- Remove pan from heat. Skim foam if any has accumulated.
Water bath canning:
- Fill clean glass jars, leaving 1/4-inch of headspace.
- Process jars for 10 minutes.
Fran, it happens to the best of us! Yes, you can absolutely reheat the fruit and add the pectin.
I messed up!! I am 70 years old and sometimes forget things. This time I forgot to add the pectin. I followed all the directions on the sure jell box, then sealed my fruit but didn’t add the liquid pectin I had bought. Can I just reboil the fruit and add the pectin and reseal them using new lids? I don’t want to waste 15 jars of jam, but as it is now its just strawberry syrup. Thank you.
Hi Pat, yes you can. Look in the post under the header, “Can This Jam Recipe Be Doubled?”
Have not tried recipie yet. Can you double the recipie?
As a city girl who frequents farmer’s markets and grows some berries in my backyard, I give you kudos for doing the work for a fresher jam with less preservatives. I am a freezer-jammer who toys with the mostly natural alternative sweeteners of erythritol, allulose, stevia and monk fruit, so I pay attention to anyone jamming and reducing sugar. I offer the following information so that folks can even further reduce chemicals. Minute Maid makes a preservative-free lemon juice which can be found in many grocery store’s freezer section as, alas, shelf-stable versions contain various chemicals. Any sugar that appears white has been bleached such that the sugar contains residue while less processed sugar retains a golden hue along with the lovely molasses flavors that compliment most jams. Commercial pectin is created from a nasty ammonia process from citrus rinds. Unfortunately, other than making fruit butter, or using chia seeds or grass-fed sourced gelatin there is no good replacement (though I skim-read an industry paper that marked an untapped market for organic apple pectin so maybe someday) for the pectin while each alternative has serious drawbacks. In the post-Johnny Appleseed days, people made their own pectin from the unripe apples that were picked to thin the crop to allow the remainder to reach full size or used crab apples. In the pre-Johnny Appleseed days, grated quince (brought by colonists) was used in jams in a long cook method. I hope this helps folks control the chemicals (and sugar) they take in from the lessons learned by a diabetic cancer survivor.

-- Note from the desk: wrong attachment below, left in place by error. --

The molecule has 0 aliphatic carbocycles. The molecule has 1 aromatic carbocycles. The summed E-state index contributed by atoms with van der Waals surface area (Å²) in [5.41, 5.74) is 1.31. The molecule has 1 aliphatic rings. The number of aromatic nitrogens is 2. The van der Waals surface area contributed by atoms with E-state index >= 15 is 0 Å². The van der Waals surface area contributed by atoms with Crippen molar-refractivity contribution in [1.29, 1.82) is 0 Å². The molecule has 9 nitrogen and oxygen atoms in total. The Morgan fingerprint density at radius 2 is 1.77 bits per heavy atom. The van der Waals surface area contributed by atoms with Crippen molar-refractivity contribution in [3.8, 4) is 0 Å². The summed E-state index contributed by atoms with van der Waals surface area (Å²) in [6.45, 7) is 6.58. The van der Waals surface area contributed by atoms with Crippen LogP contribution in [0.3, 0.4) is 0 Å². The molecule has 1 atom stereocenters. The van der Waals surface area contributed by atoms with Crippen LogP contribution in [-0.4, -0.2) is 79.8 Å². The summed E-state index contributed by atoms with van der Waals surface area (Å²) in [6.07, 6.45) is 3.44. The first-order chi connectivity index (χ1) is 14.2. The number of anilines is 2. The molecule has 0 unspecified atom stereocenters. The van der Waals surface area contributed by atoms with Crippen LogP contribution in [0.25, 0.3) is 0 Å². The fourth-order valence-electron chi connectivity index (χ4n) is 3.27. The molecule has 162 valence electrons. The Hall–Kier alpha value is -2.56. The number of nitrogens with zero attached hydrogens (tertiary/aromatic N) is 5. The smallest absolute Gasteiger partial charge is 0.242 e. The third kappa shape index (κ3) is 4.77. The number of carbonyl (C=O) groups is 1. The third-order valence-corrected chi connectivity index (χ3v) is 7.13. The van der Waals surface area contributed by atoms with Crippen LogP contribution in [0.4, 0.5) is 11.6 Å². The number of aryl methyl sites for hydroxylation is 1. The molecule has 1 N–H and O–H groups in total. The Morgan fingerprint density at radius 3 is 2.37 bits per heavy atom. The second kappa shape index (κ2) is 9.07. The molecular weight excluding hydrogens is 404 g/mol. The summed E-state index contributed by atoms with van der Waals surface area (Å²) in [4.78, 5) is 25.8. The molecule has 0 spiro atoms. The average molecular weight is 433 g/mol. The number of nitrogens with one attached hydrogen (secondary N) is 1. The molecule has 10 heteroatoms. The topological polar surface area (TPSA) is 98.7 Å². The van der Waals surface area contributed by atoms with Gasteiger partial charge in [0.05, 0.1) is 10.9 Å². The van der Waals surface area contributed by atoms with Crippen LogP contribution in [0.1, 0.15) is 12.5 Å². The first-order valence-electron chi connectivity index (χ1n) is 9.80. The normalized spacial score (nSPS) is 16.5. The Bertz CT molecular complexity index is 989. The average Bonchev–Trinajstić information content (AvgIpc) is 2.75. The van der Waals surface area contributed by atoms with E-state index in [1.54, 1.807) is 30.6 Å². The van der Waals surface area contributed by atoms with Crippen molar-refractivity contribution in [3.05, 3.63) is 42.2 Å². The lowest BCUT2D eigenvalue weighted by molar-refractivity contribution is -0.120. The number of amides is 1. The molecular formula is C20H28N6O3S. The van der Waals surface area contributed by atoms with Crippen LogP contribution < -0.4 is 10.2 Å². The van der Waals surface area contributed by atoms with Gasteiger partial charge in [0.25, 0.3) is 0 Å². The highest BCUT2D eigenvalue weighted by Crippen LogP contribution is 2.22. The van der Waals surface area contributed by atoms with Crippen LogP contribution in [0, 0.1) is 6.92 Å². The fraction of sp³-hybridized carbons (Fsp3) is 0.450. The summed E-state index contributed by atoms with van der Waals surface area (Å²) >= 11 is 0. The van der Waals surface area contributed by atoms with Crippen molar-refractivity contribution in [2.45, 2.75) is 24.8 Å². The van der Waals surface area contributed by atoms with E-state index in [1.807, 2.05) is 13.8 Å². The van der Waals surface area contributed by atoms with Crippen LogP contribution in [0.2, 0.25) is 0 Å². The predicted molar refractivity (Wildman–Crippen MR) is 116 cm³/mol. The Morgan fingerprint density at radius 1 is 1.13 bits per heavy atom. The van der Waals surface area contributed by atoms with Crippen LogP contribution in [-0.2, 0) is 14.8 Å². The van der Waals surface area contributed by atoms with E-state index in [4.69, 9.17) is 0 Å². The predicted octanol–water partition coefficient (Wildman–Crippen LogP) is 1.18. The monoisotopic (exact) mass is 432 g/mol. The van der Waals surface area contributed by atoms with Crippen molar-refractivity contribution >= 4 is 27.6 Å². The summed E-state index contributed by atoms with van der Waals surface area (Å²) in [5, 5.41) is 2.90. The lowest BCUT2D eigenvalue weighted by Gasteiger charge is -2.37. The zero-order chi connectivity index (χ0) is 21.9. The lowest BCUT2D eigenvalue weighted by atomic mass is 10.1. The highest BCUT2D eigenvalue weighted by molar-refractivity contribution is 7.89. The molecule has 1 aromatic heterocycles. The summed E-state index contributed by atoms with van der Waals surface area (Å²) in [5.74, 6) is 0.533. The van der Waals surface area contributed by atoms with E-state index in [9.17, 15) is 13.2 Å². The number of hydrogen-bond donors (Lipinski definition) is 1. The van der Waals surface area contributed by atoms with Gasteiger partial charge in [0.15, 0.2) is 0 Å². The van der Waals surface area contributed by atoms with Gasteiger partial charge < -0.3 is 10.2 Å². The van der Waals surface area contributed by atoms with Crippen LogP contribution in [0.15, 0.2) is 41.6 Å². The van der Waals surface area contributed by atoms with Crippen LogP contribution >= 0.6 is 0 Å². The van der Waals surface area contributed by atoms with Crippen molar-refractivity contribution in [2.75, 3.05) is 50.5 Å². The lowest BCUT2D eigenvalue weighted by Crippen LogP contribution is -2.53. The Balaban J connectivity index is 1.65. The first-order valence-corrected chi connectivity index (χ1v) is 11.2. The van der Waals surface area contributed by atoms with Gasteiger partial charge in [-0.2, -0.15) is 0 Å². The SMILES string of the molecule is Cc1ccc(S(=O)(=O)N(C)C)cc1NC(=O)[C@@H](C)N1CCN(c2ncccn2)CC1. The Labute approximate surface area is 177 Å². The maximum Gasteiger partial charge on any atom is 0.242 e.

Hi Rita, the lemon juice is to prevent bacteria from forming.
I’m so glad to hear that, Cathy! Thank you for coming back and leaving a comment.
The best I’ve ever taste
I haven’t maded jam in some time, that you just put on the shelf. I don’t remember myself or my Mother ever putting lemon juice in it.
It will thicken as it cools. It may not be as thick since you used liquid pectin.